Jun Lu and Khalil Amine of Argonne National Laboratory, USA, evaluate lithium battery technologies for commercial application in electronic vehicles (EVs), based on their recent paper “Commercialization of Lithium Battery Technologies for Electric Vehicles” in Advanced Energy Materials.
What major factors affect the use of lithium-based batteries in electric vehicles?
Energy density, cost, and safety are definitely the three major factors influencing the use of Li-ion batteries in EVs. The energy density (both volumetric and gravimetric) of the final battery pack—including packaging, separator, electrolyte and, most importantly, the cathode and anode materials—will affect the applicability of Li-ion batteries for EV use. This is particularly true in the case of volumetric energy density, due to the limited onboard space for placing the battery pack. By increasing the energy density metrics, range anxiety (the concern that the battery will not have sufficient charge to last the journey) among consumers can be reduced. Furthermore, the dependence of the energy density or range of the EV on the operating temperature is equally important. Another crucial parameter is the cost of the battery ($/kWh), which is highly dependent on the raw material use, and economies of scale.
Beyond these technical metrics, government policies will play an important role in the future of Li-ion technologies. Range anxiety can be reduced by an adequate charging infrastructure. The relatively high cost of the current Li-ion battery technology can be mitigated by government incentives, which are fortunately present throughout many countries. The safety of Li-ion technology, which has caused numerous reported EV fires, will also have an effect on the consumer’s desire to move over from internal combustion engines. Only by solving these problems in unison will Li-ion battery-powered EVs become more accepted into society.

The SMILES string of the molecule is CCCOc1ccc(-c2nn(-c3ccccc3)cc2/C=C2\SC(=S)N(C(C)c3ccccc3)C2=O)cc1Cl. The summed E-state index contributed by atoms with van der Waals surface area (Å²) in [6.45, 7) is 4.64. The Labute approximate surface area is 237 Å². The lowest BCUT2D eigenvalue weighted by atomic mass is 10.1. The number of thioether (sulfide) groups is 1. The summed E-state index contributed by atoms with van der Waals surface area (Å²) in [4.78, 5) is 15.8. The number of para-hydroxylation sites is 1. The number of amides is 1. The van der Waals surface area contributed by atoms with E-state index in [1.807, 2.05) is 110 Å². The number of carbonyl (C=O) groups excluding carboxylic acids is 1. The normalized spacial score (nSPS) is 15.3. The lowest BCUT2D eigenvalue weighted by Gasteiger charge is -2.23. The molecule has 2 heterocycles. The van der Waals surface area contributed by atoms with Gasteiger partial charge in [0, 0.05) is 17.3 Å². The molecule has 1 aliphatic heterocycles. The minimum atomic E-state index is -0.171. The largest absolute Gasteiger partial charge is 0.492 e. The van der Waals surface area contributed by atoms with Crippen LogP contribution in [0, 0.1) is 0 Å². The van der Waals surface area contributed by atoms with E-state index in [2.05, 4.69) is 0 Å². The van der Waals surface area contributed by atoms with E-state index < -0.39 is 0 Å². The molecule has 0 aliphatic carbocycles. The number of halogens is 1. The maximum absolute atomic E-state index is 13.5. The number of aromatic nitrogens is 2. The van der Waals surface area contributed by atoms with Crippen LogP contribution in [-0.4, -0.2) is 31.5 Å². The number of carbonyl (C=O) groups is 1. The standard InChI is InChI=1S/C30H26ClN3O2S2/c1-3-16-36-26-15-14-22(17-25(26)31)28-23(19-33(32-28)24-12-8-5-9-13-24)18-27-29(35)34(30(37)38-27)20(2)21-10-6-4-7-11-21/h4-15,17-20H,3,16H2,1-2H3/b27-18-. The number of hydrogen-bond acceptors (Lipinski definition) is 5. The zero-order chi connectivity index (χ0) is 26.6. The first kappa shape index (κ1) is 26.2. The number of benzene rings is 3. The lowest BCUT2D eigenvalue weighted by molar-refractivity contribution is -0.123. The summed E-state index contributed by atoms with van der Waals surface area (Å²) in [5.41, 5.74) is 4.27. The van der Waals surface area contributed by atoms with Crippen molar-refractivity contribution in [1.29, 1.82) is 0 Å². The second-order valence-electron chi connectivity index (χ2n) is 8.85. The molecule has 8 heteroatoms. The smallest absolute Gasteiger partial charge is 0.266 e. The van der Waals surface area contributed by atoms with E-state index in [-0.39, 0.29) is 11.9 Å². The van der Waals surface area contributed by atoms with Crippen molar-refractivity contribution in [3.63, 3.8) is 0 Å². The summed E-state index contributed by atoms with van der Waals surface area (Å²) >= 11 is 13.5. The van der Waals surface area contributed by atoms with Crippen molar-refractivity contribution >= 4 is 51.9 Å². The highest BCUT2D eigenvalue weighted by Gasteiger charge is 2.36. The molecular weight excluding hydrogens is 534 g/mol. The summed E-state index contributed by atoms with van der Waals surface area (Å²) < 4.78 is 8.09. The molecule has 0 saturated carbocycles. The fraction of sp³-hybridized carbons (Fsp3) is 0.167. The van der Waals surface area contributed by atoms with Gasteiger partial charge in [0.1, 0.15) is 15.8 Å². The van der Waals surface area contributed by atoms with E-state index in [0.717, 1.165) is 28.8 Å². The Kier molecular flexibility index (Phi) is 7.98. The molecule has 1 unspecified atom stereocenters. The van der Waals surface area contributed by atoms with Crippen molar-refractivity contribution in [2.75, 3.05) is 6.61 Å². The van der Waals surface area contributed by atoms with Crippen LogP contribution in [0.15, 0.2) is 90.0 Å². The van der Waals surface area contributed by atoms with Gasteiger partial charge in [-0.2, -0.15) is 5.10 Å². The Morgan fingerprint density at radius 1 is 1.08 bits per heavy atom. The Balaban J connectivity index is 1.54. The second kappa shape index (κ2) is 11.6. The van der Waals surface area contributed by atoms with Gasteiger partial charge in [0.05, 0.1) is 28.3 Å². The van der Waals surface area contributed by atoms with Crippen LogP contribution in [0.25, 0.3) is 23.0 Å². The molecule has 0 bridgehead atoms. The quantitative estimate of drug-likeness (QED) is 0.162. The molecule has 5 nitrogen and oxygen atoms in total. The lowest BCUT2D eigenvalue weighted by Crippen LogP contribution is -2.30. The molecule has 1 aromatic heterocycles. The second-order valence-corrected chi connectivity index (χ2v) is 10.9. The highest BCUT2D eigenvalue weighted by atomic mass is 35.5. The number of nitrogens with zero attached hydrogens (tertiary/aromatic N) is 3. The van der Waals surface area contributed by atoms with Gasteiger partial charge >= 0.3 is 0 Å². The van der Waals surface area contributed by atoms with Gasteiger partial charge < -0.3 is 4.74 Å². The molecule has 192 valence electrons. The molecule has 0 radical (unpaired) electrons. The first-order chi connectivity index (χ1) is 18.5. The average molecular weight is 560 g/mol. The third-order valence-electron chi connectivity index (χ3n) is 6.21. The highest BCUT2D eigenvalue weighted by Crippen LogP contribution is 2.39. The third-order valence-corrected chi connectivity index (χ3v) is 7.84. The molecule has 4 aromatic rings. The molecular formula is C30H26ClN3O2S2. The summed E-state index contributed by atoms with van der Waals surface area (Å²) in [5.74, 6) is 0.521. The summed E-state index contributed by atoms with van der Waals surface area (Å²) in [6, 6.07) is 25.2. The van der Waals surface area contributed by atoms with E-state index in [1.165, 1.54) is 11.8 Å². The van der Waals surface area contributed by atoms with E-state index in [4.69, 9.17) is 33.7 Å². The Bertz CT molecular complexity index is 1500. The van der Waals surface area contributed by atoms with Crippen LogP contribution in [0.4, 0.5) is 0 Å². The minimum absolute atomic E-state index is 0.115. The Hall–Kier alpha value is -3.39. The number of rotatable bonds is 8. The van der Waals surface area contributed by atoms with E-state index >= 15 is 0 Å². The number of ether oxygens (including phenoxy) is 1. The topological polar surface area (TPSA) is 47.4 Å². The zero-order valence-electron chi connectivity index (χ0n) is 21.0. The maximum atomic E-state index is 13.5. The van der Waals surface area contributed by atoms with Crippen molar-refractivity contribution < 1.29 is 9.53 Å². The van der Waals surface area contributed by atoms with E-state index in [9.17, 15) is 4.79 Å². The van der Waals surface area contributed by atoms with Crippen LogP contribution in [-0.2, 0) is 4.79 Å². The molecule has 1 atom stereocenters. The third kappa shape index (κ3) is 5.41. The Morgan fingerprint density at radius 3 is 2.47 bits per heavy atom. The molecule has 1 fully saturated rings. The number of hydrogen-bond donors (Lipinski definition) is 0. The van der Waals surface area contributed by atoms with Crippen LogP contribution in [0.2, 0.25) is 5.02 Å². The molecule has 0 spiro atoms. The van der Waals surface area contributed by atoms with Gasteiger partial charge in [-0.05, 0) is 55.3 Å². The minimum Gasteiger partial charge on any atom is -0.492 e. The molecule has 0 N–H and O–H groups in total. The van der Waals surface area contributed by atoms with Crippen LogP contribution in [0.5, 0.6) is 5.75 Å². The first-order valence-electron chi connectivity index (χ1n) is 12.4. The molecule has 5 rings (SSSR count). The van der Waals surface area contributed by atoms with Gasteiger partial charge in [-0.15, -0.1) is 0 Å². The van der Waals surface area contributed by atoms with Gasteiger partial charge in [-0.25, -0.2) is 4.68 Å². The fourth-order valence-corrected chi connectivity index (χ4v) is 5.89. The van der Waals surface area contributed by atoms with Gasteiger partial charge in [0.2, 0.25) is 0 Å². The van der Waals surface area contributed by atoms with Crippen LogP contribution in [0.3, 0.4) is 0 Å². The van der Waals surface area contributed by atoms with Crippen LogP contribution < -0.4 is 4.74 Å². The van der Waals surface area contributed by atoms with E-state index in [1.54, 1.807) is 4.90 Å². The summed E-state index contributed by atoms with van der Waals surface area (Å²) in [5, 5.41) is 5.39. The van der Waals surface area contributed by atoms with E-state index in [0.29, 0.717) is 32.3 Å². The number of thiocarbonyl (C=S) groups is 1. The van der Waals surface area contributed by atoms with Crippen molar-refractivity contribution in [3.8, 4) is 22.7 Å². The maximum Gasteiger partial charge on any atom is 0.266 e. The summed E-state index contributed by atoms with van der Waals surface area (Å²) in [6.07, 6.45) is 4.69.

Is lithium technology likely to be replaced by a competitor system?
In the short term, it is unlikely that Li-ion batteries will be replaced by anything that is not considered a part of the Li-ion battery platform (Li-ion intercalation-based electrochemistry). From the early days, the LiCoO2 cathode, commercialized in consumer electronics, has evolved into Ni–Mn–Co oxides with relatively similar chemistries, but with reduced cost due to a reduction in expensive Co content. The graphite anode has remained essentially unchanged except for the recent minor incorporation of Si to help boost the capacity. Ni-rich or Co-free cathodes are currently under development, in hopes of increasing the energy density and reducing the cost of Li-ion batteries. These evolutions are still within the bounds of a Li-ion battery system and will still work under the proven intercalation mechanism.
In the mid-term, solid-state batteries (with or without a Li-metal anode) might take center stage. The increased energy density and safety metrics are very attractive. An obvious competitor for powering EVs is the proton-exchange membrane H2 fuel cell. Although the high energy density and short refuel times are attractive, the infrastructure and safety issues associated with storing, transporting, and dispensing highly flammable compressed H2 gas is still far away. In addition to this key problem, the cost of fuel cell vehicles is also a major problem, limiting their competitiveness against Li-ion battery-powered EVs. Na-ion technology offers cost advantages due to the higher natural abundance of Na in the Earth’s crust, but will likely be confined to applications in grid storage due to its lower energy density.
In the long term, other more ambitious systems such as Li-S or Li-O2 (or even Li-air) might be able to reach commercial relevancy. Only time will tell.
Can you comment on the recyclability of lithium-based EV batteries?
Some companies have already begun to refurbish spent EV batteries as cheap grid storage battery units due to the decreased performance demands of grid storage. In terms of recycling down to reusing the raw materials, much of the current cost stems from the lack of consistency between the packaging of different battery/EV manufacturers (likely to be standardized in the future) and the separation processes. In principle, there is no reason why Li-ion batteries cannot be recycled. All the chemistry and chemical engineering processes are there. The innovation lies in achieving it in a profitable manner. The recently established ReCell R&D center here at the Argonne National Laboratories is a DOE-launched effort with an exact focus on the recycling of Li-ion batteries in a profitable manner. We are confident that significant progress will be made in the near future.
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